creative space ~ painting, writing, fiber art

Hi everyone, I’m moving over to my new website at Wandering Womb Studio. I hope you’ll join me there in my new online space! It’s gonna be awesome. See you there.


It seems the East coast is getting all our snow. It’s been sunny and in the 60s here for quite a while. (Hopefully we’ll have a super rainy spring to make up for it.) Since it feels like spring, today I opened all my windows to enjoy the fresh air and spent some time decluttering and cleaning. A friend told me about this thing called the Konmari method and I’ve been listening to the audiobook. The gist of it is that you take each item in your hands and ask yourself if it brings you joy. Yes – keep it. No – discard it. The thing about living in a small space like I do is that clutter doesn’t pile up too badly – there’s just no room. But I really love the idea of keeping only what brings you joy. I also love her way of folding clothes rather than piling them, which means you can store more in a drawer and also see everything you’ve got. It’s pretty awesome. My clothes are taking up half the space now since I got rid of some and refolded the rest. It feels good. My life feels somehow more spacious and open.


We also made it through Valentine’s Day. Whew! It’s kind of weird but also fun to have a daughter old enough to commiserate with about being single. We got a sweet little card from my aunt in Colorado, who always sends it through Loveland for their special stamp. I just love that.


And I splurged and bought us a dozen roses to share. Even with the decay they still look pretty today, I think. And for me there’s nothing that smells better than roses.


Last weekend I also participated in Sue Ann Gleason’s Tea & Chocolate conference call where we talked about, what else, chocolate. It was fun and I won some really delicious chocolate which came in the mail yesterday. It was too spicy for my daughter  & her friend who was hanging out with us but I love a little hot chili pepper in my chocolate. So, more for me!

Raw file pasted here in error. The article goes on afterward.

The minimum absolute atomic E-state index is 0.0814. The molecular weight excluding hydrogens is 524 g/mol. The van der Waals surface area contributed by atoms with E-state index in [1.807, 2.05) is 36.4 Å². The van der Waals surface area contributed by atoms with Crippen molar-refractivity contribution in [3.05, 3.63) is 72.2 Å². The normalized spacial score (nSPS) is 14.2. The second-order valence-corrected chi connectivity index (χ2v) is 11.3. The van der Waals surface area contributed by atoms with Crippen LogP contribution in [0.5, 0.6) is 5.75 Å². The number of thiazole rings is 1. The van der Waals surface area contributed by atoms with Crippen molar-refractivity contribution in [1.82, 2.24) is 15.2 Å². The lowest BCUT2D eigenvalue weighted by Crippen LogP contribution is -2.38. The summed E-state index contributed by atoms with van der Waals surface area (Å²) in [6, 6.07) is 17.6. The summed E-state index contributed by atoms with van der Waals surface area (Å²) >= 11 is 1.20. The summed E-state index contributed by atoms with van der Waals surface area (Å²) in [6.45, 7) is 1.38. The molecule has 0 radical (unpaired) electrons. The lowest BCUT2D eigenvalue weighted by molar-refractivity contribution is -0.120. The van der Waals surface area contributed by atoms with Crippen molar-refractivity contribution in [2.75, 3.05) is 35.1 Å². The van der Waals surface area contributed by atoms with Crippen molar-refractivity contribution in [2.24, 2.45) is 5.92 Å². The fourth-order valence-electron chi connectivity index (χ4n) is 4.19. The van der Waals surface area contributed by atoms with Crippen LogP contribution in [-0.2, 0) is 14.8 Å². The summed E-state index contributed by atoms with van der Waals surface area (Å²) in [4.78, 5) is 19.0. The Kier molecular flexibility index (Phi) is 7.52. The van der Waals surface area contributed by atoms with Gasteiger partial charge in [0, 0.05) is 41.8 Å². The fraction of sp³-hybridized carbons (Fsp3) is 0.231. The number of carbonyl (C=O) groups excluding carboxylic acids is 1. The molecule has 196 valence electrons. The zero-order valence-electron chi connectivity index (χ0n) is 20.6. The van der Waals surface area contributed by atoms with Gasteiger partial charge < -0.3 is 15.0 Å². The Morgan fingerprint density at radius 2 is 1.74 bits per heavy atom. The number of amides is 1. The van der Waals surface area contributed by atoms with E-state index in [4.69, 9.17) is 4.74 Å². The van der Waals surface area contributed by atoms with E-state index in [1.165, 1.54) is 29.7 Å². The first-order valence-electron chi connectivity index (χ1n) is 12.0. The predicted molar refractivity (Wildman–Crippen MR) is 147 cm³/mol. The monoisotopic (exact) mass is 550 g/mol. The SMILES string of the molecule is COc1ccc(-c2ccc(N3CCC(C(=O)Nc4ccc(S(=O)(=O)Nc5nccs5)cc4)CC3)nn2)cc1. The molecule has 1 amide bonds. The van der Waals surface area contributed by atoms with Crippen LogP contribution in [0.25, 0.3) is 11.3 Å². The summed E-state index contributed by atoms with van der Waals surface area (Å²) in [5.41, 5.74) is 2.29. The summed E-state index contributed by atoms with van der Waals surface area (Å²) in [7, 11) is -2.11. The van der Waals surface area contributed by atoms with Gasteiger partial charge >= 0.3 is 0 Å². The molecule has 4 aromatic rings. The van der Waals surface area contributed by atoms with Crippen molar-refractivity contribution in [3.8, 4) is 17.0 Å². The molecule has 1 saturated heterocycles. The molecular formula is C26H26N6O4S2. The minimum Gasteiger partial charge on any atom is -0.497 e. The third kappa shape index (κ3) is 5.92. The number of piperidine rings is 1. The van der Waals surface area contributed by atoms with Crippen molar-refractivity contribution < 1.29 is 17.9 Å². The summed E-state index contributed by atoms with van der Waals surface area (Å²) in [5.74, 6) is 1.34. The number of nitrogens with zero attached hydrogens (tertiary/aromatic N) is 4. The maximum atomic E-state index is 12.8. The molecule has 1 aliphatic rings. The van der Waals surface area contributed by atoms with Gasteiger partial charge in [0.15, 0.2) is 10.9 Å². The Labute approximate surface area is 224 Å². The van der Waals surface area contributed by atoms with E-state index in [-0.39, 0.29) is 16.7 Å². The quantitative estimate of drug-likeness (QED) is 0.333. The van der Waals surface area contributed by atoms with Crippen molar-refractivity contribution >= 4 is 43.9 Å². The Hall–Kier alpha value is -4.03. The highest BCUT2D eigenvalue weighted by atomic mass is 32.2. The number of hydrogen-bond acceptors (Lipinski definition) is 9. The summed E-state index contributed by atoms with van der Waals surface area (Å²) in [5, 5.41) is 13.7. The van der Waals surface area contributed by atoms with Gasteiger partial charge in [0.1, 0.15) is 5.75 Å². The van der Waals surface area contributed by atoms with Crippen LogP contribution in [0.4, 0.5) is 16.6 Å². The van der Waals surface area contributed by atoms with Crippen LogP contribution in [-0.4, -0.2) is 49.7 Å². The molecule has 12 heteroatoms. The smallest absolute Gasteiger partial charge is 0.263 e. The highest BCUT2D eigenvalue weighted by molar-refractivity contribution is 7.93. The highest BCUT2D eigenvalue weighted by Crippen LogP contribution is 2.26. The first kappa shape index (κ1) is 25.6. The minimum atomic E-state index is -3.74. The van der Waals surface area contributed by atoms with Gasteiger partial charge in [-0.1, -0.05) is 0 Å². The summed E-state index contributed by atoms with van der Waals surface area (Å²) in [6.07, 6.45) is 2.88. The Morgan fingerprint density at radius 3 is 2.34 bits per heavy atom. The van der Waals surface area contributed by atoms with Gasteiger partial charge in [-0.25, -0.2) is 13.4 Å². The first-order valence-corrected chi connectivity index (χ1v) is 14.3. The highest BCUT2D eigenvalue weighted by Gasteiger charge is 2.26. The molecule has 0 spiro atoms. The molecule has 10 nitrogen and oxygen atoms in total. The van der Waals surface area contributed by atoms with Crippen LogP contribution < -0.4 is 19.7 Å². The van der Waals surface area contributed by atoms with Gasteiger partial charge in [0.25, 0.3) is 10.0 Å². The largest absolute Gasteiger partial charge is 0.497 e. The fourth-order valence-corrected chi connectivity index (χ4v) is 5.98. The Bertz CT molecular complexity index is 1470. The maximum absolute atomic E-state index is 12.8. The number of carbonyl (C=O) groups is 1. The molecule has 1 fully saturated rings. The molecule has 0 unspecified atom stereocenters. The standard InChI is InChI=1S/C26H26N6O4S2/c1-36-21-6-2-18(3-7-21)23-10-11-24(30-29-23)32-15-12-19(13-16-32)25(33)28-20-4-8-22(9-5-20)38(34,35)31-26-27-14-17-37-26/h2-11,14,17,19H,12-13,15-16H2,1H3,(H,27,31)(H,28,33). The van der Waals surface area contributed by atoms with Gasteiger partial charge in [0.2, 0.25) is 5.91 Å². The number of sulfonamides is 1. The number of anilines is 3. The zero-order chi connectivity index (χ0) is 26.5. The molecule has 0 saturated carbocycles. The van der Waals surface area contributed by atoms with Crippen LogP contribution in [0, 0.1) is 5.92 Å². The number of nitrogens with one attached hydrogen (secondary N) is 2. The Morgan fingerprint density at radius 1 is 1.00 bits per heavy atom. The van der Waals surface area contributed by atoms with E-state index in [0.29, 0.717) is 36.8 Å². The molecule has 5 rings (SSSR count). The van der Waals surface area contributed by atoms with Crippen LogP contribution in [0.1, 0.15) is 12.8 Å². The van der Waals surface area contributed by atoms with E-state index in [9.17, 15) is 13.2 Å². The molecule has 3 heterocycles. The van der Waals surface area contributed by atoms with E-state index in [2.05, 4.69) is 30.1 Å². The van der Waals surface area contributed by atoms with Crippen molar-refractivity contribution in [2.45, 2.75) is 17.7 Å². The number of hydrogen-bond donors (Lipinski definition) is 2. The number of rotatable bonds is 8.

I’ve been enjoying the pieces lately around how women make ends meet while pursuing their art. It started with  Ann Bauer’s Salon piece “Sponsored” by my husband, where she talks about how her husband’s hefty salary finally made it possible for her to write full time, and then a couple of responses to that – one from Libbie Hawker and another from Laura Bogart in Dame Magazine, The Price I Pay to Write, calling for more stories of women who do it that way, who have not been able or willing to pursue their art through opting out of life altogether or through being supported by marrying well.

I just want to say:  look around. We are here. We are everywhere. And we are telling our stories.


And that’s my reading pile:  Awakening Shakti, by Sally Kempton (about the yoga goddesses like Durga), another Tana French mystery called Broken Harbor (my second favorite mystery writer after P.D. James), and Hollow City by Ransom Riggs, the second book in the Miss Peregrine’s Peculiar Children series which my daughter somehow hooked me into. And The Church of Old Mermaids, by Kim Antieau, which I saw something about over at Joanna Powell Colbert’s blog. It’s a beautiful book. I’m loving it and looking forward to diving into the rest.

if you want to explore Silver Reef too…



During the deep dark parts of winter, the tail end of last year and the beginning of this one, I was playing with cables. I put off learning how to knit them because they looked so scary and intimidating. But the truth is, they’re really damn easy. Deciphering the pattern charts is the hardest part. My first project was Cover Cowl by Vickie Howell, from Knit Simple Holiday Magazine 2011. I’ve lost the labels for the yarn of course, but it was this luxurious blend of silk and baby alpaca or something like that. Ridiculously soft. I could only afford one ball so it had to be a small project.